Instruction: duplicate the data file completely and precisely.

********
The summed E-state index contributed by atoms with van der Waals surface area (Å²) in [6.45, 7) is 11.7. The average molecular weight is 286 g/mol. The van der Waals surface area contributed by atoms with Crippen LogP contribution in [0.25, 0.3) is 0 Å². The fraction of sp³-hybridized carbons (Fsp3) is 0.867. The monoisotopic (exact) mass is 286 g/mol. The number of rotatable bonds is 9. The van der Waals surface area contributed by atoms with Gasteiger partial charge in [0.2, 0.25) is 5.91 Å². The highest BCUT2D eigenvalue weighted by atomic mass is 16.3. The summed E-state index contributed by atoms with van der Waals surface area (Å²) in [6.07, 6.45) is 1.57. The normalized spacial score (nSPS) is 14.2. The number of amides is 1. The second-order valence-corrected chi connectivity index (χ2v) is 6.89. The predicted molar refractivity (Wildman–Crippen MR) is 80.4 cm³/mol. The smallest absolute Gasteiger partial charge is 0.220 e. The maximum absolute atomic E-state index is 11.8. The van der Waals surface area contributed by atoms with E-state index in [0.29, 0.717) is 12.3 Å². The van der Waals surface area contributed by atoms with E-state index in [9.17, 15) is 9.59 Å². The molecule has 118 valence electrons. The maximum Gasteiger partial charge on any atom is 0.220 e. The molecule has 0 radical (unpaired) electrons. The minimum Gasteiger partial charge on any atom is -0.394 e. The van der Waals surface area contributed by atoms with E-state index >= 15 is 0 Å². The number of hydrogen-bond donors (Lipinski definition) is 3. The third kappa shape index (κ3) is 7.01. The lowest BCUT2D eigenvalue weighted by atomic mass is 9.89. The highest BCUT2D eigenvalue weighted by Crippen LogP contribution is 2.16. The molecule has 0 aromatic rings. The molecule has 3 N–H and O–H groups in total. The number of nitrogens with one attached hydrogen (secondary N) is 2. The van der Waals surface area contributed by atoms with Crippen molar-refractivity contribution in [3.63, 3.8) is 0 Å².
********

The summed E-state index contributed by atoms with van der Waals surface area (Å²) in [6.45, 7) is 11.7. The average molecular weight is 286 g/mol. The van der Waals surface area contributed by atoms with Crippen LogP contribution in [0.25, 0.3) is 0 Å². The fraction of sp³-hybridized carbons (Fsp3) is 0.867. The monoisotopic (exact) mass is 286 g/mol. The number of rotatable bonds is 9. The van der Waals surface area contributed by atoms with Gasteiger partial charge in [0.2, 0.25) is 5.91 Å². The highest BCUT2D eigenvalue weighted by atomic mass is 16.3. The summed E-state index contributed by atoms with van der Waals surface area (Å²) in [6.07, 6.45) is 1.57. The normalized spacial score (nSPS) is 14.2. The number of amides is 1. The second-order valence-corrected chi connectivity index (χ2v) is 6.89. The predicted molar refractivity (Wildman–Crippen MR) is 80.4 cm³/mol. The smallest absolute Gasteiger partial charge is 0.220 e. The maximum absolute atomic E-state index is 11.8. The van der Waals surface area contributed by atoms with E-state index in [0.29, 0.717) is 12.3 Å². The van der Waals surface area contributed by atoms with E-state index in [9.17, 15) is 9.59 Å². The molecule has 118 valence electrons. The maximum Gasteiger partial charge on any atom is 0.220 e. The molecule has 0 radical (unpaired) electrons. The minimum Gasteiger partial charge on any atom is -0.394 e. The van der Waals surface area contributed by atoms with E-state index >= 15 is 0 Å². The number of hydrogen-bond donors (Lipinski definition) is 3. The third kappa shape index (κ3) is 7.01. The lowest BCUT2D eigenvalue weighted by atomic mass is 9.89. The highest BCUT2D eigenvalue weighted by Crippen LogP contribution is 2.16. The molecule has 0 aromatic rings. The molecule has 3 N–H and O–H groups in total. The number of nitrogens with one attached hydrogen (secondary N) is 2. The van der Waals surface area contributed by atoms with Crippen molar-refractivity contribution in [3.63, 3.8) is 0 Å².